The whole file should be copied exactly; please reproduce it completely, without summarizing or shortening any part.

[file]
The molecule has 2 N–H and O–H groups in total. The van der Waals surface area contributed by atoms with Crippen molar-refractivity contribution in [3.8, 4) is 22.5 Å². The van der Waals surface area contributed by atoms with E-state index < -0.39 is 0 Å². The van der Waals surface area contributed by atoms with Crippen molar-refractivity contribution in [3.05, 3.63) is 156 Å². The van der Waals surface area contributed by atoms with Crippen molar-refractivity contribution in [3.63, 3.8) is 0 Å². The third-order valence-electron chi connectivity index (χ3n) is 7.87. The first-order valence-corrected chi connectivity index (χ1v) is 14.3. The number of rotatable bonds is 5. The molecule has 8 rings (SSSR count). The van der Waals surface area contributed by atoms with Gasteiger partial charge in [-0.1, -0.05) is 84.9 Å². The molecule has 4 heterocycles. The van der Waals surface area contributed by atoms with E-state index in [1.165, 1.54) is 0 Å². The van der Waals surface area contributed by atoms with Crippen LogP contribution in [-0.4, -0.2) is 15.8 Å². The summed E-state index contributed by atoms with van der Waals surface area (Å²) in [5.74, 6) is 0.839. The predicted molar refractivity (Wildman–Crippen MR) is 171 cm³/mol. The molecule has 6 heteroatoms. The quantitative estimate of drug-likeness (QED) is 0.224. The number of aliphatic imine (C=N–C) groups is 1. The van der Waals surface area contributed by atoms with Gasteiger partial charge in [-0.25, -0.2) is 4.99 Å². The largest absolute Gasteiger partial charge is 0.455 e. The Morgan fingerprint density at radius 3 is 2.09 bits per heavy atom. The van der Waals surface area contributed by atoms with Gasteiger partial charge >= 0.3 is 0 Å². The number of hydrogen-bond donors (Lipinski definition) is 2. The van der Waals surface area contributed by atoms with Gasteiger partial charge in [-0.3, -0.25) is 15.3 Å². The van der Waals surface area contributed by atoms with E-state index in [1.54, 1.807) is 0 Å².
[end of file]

The molecule has 2 N–H and O–H groups in total. The van der Waals surface area contributed by atoms with Crippen molar-refractivity contribution in [3.8, 4) is 22.5 Å². The van der Waals surface area contributed by atoms with E-state index < -0.39 is 0 Å². The van der Waals surface area contributed by atoms with Crippen molar-refractivity contribution in [3.05, 3.63) is 156 Å². The van der Waals surface area contributed by atoms with Crippen molar-refractivity contribution in [3.63, 3.8) is 0 Å². The third-order valence-electron chi connectivity index (χ3n) is 7.87. The first-order valence-corrected chi connectivity index (χ1v) is 14.3. The number of rotatable bonds is 5. The molecule has 8 rings (SSSR count). The van der Waals surface area contributed by atoms with Gasteiger partial charge in [-0.1, -0.05) is 84.9 Å². The molecule has 4 heterocycles. The van der Waals surface area contributed by atoms with E-state index in [1.165, 1.54) is 0 Å². The van der Waals surface area contributed by atoms with Crippen LogP contribution in [-0.4, -0.2) is 15.8 Å². The summed E-state index contributed by atoms with van der Waals surface area (Å²) in [5.74, 6) is 0.839. The predicted molar refractivity (Wildman–Crippen MR) is 171 cm³/mol. The molecule has 6 heteroatoms. The quantitative estimate of drug-likeness (QED) is 0.224. The number of aliphatic imine (C=N–C) groups is 1. The van der Waals surface area contributed by atoms with Gasteiger partial charge in [-0.25, -0.2) is 4.99 Å². The largest absolute Gasteiger partial charge is 0.455 e. The Morgan fingerprint density at radius 3 is 2.09 bits per heavy atom. The van der Waals surface area contributed by atoms with Gasteiger partial charge >= 0.3 is 0 Å². The number of hydrogen-bond donors (Lipinski definition) is 2. The van der Waals surface area contributed by atoms with Gasteiger partial charge in [-0.3, -0.25) is 15.3 Å². The van der Waals surface area contributed by atoms with E-state index in [1.54, 1.807) is 0 Å².